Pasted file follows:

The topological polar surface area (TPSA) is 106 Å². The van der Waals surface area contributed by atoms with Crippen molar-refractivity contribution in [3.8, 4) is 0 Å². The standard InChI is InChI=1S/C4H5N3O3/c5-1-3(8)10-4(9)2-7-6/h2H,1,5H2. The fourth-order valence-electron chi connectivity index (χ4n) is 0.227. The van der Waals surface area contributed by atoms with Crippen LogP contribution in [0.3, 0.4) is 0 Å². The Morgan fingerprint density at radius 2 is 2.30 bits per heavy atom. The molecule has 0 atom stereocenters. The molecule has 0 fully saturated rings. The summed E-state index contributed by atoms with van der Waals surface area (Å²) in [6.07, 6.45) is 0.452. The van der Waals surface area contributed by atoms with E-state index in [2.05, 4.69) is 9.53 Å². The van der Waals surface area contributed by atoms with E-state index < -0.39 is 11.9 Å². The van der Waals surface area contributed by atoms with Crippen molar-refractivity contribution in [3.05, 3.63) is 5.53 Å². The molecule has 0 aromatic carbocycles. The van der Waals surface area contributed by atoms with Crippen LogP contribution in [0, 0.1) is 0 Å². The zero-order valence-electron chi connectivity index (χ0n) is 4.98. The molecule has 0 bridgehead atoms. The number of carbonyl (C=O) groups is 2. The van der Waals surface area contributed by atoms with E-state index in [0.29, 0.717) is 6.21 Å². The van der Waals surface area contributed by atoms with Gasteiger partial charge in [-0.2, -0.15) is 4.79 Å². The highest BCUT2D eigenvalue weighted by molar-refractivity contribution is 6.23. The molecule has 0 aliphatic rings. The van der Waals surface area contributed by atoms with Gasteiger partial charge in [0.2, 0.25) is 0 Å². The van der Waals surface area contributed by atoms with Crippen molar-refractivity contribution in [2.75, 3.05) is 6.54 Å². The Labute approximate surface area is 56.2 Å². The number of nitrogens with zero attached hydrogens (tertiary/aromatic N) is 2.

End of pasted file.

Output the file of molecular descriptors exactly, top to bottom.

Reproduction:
The topological polar surface area (TPSA) is 106 Å². The van der Waals surface area contributed by atoms with Crippen molar-refractivity contribution in [3.8, 4) is 0 Å². The standard InChI is InChI=1S/C4H5N3O3/c5-1-3(8)10-4(9)2-7-6/h2H,1,5H2. The fourth-order valence-electron chi connectivity index (χ4n) is 0.227. The van der Waals surface area contributed by atoms with Crippen LogP contribution in [0.3, 0.4) is 0 Å². The Morgan fingerprint density at radius 2 is 2.30 bits per heavy atom. The molecule has 0 atom stereocenters. The molecule has 0 fully saturated rings. The summed E-state index contributed by atoms with van der Waals surface area (Å²) in [6.07, 6.45) is 0.452. The van der Waals surface area contributed by atoms with E-state index in [2.05, 4.69) is 9.53 Å². The van der Waals surface area contributed by atoms with E-state index < -0.39 is 11.9 Å². The van der Waals surface area contributed by atoms with Crippen molar-refractivity contribution in [3.05, 3.63) is 5.53 Å². The molecule has 0 aromatic carbocycles. The van der Waals surface area contributed by atoms with Crippen LogP contribution in [0, 0.1) is 0 Å². The zero-order valence-electron chi connectivity index (χ0n) is 4.98. The molecule has 0 bridgehead atoms. The number of carbonyl (C=O) groups is 2. The van der Waals surface area contributed by atoms with E-state index in [0.29, 0.717) is 6.21 Å². The van der Waals surface area contributed by atoms with Gasteiger partial charge in [-0.2, -0.15) is 4.79 Å². The highest BCUT2D eigenvalue weighted by molar-refractivity contribution is 6.23. The molecule has 0 aliphatic rings. The van der Waals surface area contributed by atoms with Gasteiger partial charge in [0.2, 0.25) is 0 Å². The van der Waals surface area contributed by atoms with Crippen molar-refractivity contribution in [2.75, 3.05) is 6.54 Å². The Labute approximate surface area is 56.2 Å². The number of nitrogens with zero attached hydrogens (tertiary/aromatic N) is 2.